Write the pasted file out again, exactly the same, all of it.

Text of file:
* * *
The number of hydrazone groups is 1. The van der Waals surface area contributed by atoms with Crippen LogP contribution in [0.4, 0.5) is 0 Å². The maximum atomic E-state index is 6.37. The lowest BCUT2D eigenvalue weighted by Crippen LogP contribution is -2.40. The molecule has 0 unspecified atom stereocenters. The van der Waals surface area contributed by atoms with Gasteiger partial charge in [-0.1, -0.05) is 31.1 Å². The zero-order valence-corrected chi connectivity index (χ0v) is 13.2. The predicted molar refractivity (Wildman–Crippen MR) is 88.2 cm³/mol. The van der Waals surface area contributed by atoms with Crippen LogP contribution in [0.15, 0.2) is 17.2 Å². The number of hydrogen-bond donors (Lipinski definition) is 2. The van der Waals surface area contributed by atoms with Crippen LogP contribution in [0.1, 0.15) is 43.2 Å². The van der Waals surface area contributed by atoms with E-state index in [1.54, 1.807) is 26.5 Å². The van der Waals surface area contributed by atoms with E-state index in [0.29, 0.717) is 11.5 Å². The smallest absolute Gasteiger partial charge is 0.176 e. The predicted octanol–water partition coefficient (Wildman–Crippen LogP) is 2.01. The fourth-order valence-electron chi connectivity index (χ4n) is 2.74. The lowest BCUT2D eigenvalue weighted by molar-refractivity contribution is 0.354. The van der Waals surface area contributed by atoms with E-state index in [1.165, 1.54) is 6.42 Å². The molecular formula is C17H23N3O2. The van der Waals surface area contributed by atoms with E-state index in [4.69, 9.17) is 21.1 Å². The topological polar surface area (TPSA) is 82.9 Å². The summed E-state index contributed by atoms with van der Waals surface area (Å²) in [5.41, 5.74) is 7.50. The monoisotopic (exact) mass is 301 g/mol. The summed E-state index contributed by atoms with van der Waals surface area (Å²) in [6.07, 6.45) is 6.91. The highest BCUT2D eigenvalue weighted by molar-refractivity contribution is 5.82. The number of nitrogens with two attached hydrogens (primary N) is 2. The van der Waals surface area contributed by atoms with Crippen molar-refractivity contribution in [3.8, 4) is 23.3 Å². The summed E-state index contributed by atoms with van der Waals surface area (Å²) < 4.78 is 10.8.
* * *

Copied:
The number of hydrazone groups is 1. The van der Waals surface area contributed by atoms with Crippen LogP contribution in [0.4, 0.5) is 0 Å². The maximum atomic E-state index is 6.37. The lowest BCUT2D eigenvalue weighted by Crippen LogP contribution is -2.40. The molecule has 0 unspecified atom stereocenters. The van der Waals surface area contributed by atoms with Gasteiger partial charge in [-0.1, -0.05) is 31.1 Å². The zero-order valence-corrected chi connectivity index (χ0v) is 13.2. The predicted molar refractivity (Wildman–Crippen MR) is 88.2 cm³/mol. The van der Waals surface area contributed by atoms with Crippen LogP contribution in [0.15, 0.2) is 17.2 Å². The number of hydrogen-bond donors (Lipinski definition) is 2. The van der Waals surface area contributed by atoms with Crippen LogP contribution in [0.1, 0.15) is 43.2 Å². The van der Waals surface area contributed by atoms with E-state index in [1.54, 1.807) is 26.5 Å². The van der Waals surface area contributed by atoms with E-state index in [0.29, 0.717) is 11.5 Å². The smallest absolute Gasteiger partial charge is 0.176 e. The predicted octanol–water partition coefficient (Wildman–Crippen LogP) is 2.01. The fourth-order valence-electron chi connectivity index (χ4n) is 2.74. The lowest BCUT2D eigenvalue weighted by molar-refractivity contribution is 0.354. The van der Waals surface area contributed by atoms with E-state index in [1.165, 1.54) is 6.42 Å². The molecular formula is C17H23N3O2. The van der Waals surface area contributed by atoms with E-state index in [4.69, 9.17) is 21.1 Å². The topological polar surface area (TPSA) is 82.9 Å². The summed E-state index contributed by atoms with van der Waals surface area (Å²) in [5.41, 5.74) is 7.50. The monoisotopic (exact) mass is 301 g/mol. The summed E-state index contributed by atoms with van der Waals surface area (Å²) in [6.07, 6.45) is 6.91. The highest BCUT2D eigenvalue weighted by molar-refractivity contribution is 5.82. The number of nitrogens with two attached hydrogens (primary N) is 2. The van der Waals surface area contributed by atoms with Crippen molar-refractivity contribution in [3.8, 4) is 23.3 Å². The summed E-state index contributed by atoms with van der Waals surface area (Å²) < 4.78 is 10.8.